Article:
Originally published June 1, 1998.
The outcome had been decided, the much-anticipated rematch with the Utah Jazz assured and fans clad in red and black across the country finally could exhale.
But as his Bulls teammates celebrated in the frontcourt during a stoppage in play in the final seconds, Michael Jordan was alone in the backcourt. He was slumped over, hands on his knees, and took a deep breath — a statement about how much energy he had expended and how much of a challenge the Indiana Pacers presented.
Throughout the Eastern Conference finals, the Pacers had proved to be a worthy opponent, and Game 7 was no different. Indiana battled until the final minute before the Bulls finally escaped with an 88-83 victory Sunday night to advance to the NBA Finals for the third consecutive season.
“I was tired. That’s what it was,” Jordan said afterward, recalling the moment. “Today was just lay everything on the basketball court. Tomorrow we can rest. Today we have to win, whatever it takes. That’s all that matters.”
And it took just about every ounce of effort the Bulls had left in their old bones to survive a subpar shooting performance and another aggressive effort from the Pacers.
But in the end, the little things were the difference. The Bulls used their quickness to get to rebounds and loose balls, and that was enough — just barely — to get them to their sixth Finals in the last eight years.
Game 1 of the Finals is set for Wednesday night in Salt Lake City.
“I can’t say that the best team won, but we came out on top,” said Scottie Pippen, paying the Pacers the ultimate respect.
“They came out and played very hard throughout this series. They’ve been here before. They were very poised and confident that they could come here and get a win today.
“I can say the best team won, but they gave us a lot. Even though we pulled out the win, I think both teams were deserving to go to the Finals.”
Jordan managed to have a big impact even though he didn’t have a good night shooting the ball. He had a game-high 28 points, but was 9-for-25 from the field and 10-for-15 from the line.
Jordan, though, had nine rebounds, eight assists and played tight defense on Reggie Miller (22 points) in the fourth quarter, limiting the Pacers’ sharpshooter to one shot (a miss) in the final 12 minutes.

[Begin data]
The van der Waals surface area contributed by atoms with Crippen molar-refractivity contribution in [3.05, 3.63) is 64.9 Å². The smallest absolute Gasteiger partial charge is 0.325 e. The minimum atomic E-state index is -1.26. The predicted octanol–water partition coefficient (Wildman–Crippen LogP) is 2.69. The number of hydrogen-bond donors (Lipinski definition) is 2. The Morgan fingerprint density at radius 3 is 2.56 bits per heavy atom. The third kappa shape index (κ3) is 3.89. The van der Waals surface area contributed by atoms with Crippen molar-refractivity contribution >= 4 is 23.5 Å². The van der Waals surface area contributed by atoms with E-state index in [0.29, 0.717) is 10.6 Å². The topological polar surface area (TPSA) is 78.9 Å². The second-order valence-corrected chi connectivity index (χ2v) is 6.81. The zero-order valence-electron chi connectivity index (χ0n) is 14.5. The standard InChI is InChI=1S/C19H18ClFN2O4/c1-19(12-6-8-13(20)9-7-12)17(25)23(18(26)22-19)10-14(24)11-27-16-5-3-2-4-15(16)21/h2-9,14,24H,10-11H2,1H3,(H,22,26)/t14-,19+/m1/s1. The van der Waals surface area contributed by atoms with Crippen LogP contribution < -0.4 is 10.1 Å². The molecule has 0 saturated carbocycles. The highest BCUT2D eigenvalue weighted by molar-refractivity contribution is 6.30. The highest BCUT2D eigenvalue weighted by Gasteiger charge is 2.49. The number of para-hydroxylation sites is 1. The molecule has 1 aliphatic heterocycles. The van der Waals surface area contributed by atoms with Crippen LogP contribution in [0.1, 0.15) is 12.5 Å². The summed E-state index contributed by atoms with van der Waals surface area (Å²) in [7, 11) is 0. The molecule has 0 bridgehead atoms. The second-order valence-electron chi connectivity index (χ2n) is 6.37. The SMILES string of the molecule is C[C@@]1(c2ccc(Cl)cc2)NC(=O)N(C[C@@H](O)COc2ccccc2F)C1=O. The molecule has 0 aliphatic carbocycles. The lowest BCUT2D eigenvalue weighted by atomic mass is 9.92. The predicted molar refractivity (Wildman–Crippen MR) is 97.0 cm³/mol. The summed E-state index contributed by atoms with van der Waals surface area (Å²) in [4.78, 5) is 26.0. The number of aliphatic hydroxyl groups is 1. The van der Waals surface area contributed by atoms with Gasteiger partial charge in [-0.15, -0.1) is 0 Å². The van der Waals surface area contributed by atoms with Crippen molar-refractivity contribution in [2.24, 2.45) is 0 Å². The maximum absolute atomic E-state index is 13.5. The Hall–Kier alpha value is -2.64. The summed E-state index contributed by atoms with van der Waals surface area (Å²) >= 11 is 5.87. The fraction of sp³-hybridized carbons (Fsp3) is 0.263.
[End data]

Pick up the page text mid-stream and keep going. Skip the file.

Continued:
That’s why the Bulls will be playing in the NBA Finals again.
“That’s why he’s the best player in the league, probably the best player ever,” Pacers coach Larry Bird said. “I know when I was playing and I was struggling with my shot, I tried to help any way I could by passing the ball or going for rebounds, and Michael is no different.”
The only way to describe the game was to say the Bulls survived. They were 29-for-76 (38.2 percent) from the field and 24-for-41 (58.5 percent) from the line, but did manage a 50-34 rebounding edge despite getting only six from Dennis Rodman.
“So what? So what if we shot 38 percent from the field and 59 percent from the line?” Jordan said. “Our defense held strong. Defense wins championships. I think that was very obvious. We banged the boards very hard. When you’re shooting that bad, then you have to go to the boards, and we gave ourselves some extra opportunities.”
Indiana got off to a miserable start in Game 5, falling behind by double digits early, and never made a run to get back in the game. Afterward, Bird ripped his players for being passive.
But this time, the Pacers were aggressive and came out on fire. They made their first eight shots for a 20-7 lead midway through the first quarter. The Bulls rallied in the second quarter for the lead and had a 48-45 halftime advantage.
Toni Kukoc (21 points, 7-for-11) erupted in the third quarter to keep the Bulls on top. He had 14 points in the third on 5-for-5 shooting, 3-for-3 from three-point range, as the Bulls took a 69-65 lead into the fourth.
The Bulls, though, then got off to a shaky start in the fourth quarter. They missed a shot on their first possession, then committed a turnover on the second.
On Indiana’s second possession, the Bulls committed three fouls and Jalen Rose scored four quick points to tie the score at 69 with just under 10 minutes to play. The Bulls continued to fire up bricks on offense, and Rik Smits (13 points) converted a three-point play to give Indiana a 72-69 lead with just under nine minutes remaining.
A couple of minutes later, the Pacers’ lead was 77-74, but Steve Kerr (11 points) tied the score with a three-pointer. Indiana answered as Antonio Davis scored for a 79-77 lead with just under six minutes left.
But that proved to be the Pacers’ last lead. Jordan, who was driving to the basket throughout the game, especially in the fourth quarter, was fouled by Derrick McKey and made both free throws to tie the score. Pippen (17 points) then gave the Bulls the lead for good with an 18-footer.
But what decided this game was the Bulls’ play on the defensive end. After Davis’ basket, the Bulls forced turnovers on consecutive possessions. The Bulls had a chance to stretch the lead, but Jordan missed a pair of free throws with about four minutes left.
After another Indiana miss, Luc Longley hit an 18-footer — his only basket — on a pass from Jordan to make it 83-79.
The teams then traded points, and the Bulls took an 87-83 lead into the final two minutes. But then the Bulls made all the little plays to win the game, grabbing rebounds and loose balls and playing solid defense to keep Indiana scoreless.
“It was a hard-fought victory,” Jordan said. “It’s about heart, and I think you saw a lot of heart out on the basketball court. It was a great effort. It’s truly a championship team in terms of finding ways to win and making it happen.”